Wednesday, September 15, 2010

PCR - The HPA take an interest

UK scientists say they have developed a 'one hour test' for diagnosing TB.
"We’re confident that it will pick up very small amounts and tests so far have show that it seems to be as sensitive as the gold standard of using culture, but there are various aspects which we need to develop further before we can offer it as an off-the-shelf product.”
Details of the work are being presented at the HPA’s annual conference at the University of Warwick.

Story is here.


Anonymous said...

Unfortunately for the healthy badgers that will be killed if the English & Welsh Governments get their way this test is not yet a viable option

"there are various aspects which we need to develop further"

How long before a 'targeted cull of diseased badgers' is posible?

Matthew said...

Anon 5.39
We share your frustration.

"How long before a 'targeted cull of diseased badgers' is posible?"

It is possible now, using the pathology, histology and WLU tracking skills of cattle tests/grazing areas as markers. There is absolutely no need to interfere with any badger group whose foraging area has clean testing cattle. That was the kick start of any badger clearance in the past. The presence of disease, not tied into a cattle movement.

Defra have dragged their collective heels on PCR for years now. Mainly we suspect because when it brings them face to face with a positively ID'd infectious sett, they have the thorny question (for them) of what to do about it. (Other than test and kill more cattle of course}

They seem very good at that. And ignoring spill over into other mammals.

Anonymous said...


The WildlifeOnline web site says the following

"At the badger-to-badger level, M. bovis is probably transmitted as an aerosol (i.e. badgers breathe it in). However, the situation is less clear at the badger-to-cattle level. Currently, the primary route of transmission is considered to be through scent marks, especially urine. Indeed, studies have found that while badger faeces can contain up to 75,000 tuberculosis bacilli per cubic gram and badger pus up to 200,000 per millilitre, urine may contain up to 300,000 per ml. Considering the ranging behaviour of badgers, this implies that cows feeding on grass along the periphery of fields (where badgers are more prone to scent) are at a higher risk of picking up the disease than those grazing more centrally. Moreover, badgers take very precise routes, frequently re-marking the same areas and it is not unwarranted to think that a build up of the bacteria (which can survive on the ground or in faeces for days or months, depending on the conditions, while spores may survive for decades) could occur in these areas and may persist even after badgers have been removed. Consequently, several studies have tried to assess how different parts of a field system might present different levels of infection potential. Overall, it was found that urination was more prolific at crossing points (i.e. the points where badgers cross a linear feature like a fence or hedge) than other parts of a pasture. Pastures with lots of linear features were, therefore, found to have increased contamination with badger urine."

Perhaps some aspect of the badger behaviour described above offers a key to distinguishing healthy setts from unhealthy setts. I wonder if further study of badger behaviour and advancing techniques to streamline the collection and diagnosis of samples will lead to a practical and affective means of identifying unhealthy setts.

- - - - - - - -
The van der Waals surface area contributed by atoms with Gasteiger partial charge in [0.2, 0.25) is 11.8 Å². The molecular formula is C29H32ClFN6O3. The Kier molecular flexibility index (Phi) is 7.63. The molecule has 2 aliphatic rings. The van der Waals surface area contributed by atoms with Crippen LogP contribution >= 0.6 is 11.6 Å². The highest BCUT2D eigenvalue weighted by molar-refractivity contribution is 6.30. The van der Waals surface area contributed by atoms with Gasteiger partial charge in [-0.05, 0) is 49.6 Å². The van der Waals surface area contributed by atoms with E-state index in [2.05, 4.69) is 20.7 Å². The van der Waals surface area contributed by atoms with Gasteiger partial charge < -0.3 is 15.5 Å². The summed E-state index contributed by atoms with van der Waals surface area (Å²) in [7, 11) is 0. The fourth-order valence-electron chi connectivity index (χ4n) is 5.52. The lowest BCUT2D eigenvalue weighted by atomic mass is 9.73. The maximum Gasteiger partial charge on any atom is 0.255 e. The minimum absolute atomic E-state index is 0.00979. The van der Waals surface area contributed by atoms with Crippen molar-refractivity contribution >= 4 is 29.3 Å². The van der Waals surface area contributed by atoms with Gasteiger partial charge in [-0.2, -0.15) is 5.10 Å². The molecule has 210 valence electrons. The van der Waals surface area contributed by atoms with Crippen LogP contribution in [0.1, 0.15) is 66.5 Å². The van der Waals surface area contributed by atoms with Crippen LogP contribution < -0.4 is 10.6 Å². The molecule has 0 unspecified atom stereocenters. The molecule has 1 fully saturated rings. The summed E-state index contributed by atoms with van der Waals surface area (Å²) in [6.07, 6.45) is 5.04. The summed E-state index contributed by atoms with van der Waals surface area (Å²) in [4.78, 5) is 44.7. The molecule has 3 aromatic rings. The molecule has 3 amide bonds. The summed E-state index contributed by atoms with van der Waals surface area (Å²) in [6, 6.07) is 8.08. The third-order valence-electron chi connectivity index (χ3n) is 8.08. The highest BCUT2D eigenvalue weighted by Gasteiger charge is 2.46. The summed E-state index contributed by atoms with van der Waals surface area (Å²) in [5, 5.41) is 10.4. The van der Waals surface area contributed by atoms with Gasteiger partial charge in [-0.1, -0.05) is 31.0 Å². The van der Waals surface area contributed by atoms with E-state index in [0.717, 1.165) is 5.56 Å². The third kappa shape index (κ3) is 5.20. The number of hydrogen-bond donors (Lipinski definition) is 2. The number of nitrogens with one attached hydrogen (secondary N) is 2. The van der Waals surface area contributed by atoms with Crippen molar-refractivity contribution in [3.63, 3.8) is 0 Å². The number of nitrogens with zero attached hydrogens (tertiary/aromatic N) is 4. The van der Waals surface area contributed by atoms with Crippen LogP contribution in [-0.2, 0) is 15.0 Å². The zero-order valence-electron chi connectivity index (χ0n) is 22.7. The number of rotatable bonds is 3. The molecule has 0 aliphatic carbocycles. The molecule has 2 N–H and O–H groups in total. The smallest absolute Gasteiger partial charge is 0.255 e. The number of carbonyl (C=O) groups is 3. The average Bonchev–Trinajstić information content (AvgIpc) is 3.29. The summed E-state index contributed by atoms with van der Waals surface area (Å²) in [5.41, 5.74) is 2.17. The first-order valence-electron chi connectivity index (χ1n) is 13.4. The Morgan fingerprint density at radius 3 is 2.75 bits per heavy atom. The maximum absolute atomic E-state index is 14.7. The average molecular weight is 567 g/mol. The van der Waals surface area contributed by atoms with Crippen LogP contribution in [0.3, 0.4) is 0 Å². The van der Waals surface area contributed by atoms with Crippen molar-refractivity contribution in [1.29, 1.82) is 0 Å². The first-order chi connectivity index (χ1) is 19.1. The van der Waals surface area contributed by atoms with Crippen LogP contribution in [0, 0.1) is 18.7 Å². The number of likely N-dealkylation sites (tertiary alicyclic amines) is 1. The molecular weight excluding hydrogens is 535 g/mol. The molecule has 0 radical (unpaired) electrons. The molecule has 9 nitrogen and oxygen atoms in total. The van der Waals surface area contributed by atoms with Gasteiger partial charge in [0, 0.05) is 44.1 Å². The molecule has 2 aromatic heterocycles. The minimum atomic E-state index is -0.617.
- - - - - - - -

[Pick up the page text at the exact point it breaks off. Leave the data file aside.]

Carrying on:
I think I may put in a request to DEFRA and other ministries to get a helicopter view of current work and a better appreciation of the current issues which is preventing widespread implementation.

Matthew said...

Anon 6.33
Many thanks for that top up on infectivety. To put that heavily loaded detritis which you describe, in persepctive, PQs confirmed that just 70 units of m.bovis bacteria are needed to promote slow infection in a cow.

It is our personal experience, and this is supported by our PQs, that it is the badgers which have been excluded by their groups which are the biggest problem. TB is endemic in the population, but it tends to wall up, and then break down. Thus within a group a few may be shedding at one time but not all. But as the disease inevitably progresses, these 'dispersers' which are in the last stages of TB, are hugely infectious but do not exhibit the normal ranges or behaviour of the group.

PQs tell us that they have larger ranges (roam further) and are likely to take up residence in or around farm buildings. They are often in single, shallow holes or even within the buildings themselves, or under them. These animals are not in a sett with latrines and scratch / marking posts etc.
Like rats, badgers are also incontinent, thus the urine trails across grassland are dribbled indiscriminately. They void up to 30ml at a time. All this info is on PQs archived in 2004 on this site, and resurrected throughout it..

If startled for example, (or surrounded by curious cattle?) they will spit and spray urine as a fight / flight reaction. A real WMD should TB be present at either end.

Any PQs to keep this question high up Defra's flagpole, would be welcome. And good luck!

Anonymous said...

Thank you for your reply.

This probably isn't a very bright question but what does PQ stand for?

Matthew said...

Anon 8.38.

PQ - Parliamentary Question.

This is where questions are submitted via an MP to the Secretary of State, and where the written answer is recorded in Hansard.
It is a hanging offence to mislead a minister, thus these are a very useful benchmark to see what is known about a subject.
About 500 are archived at the very beginning of this site.
Infectivety of cattle / badgers was one thing which we explored in detail. As was badger behaviour and TB transmission opportunities..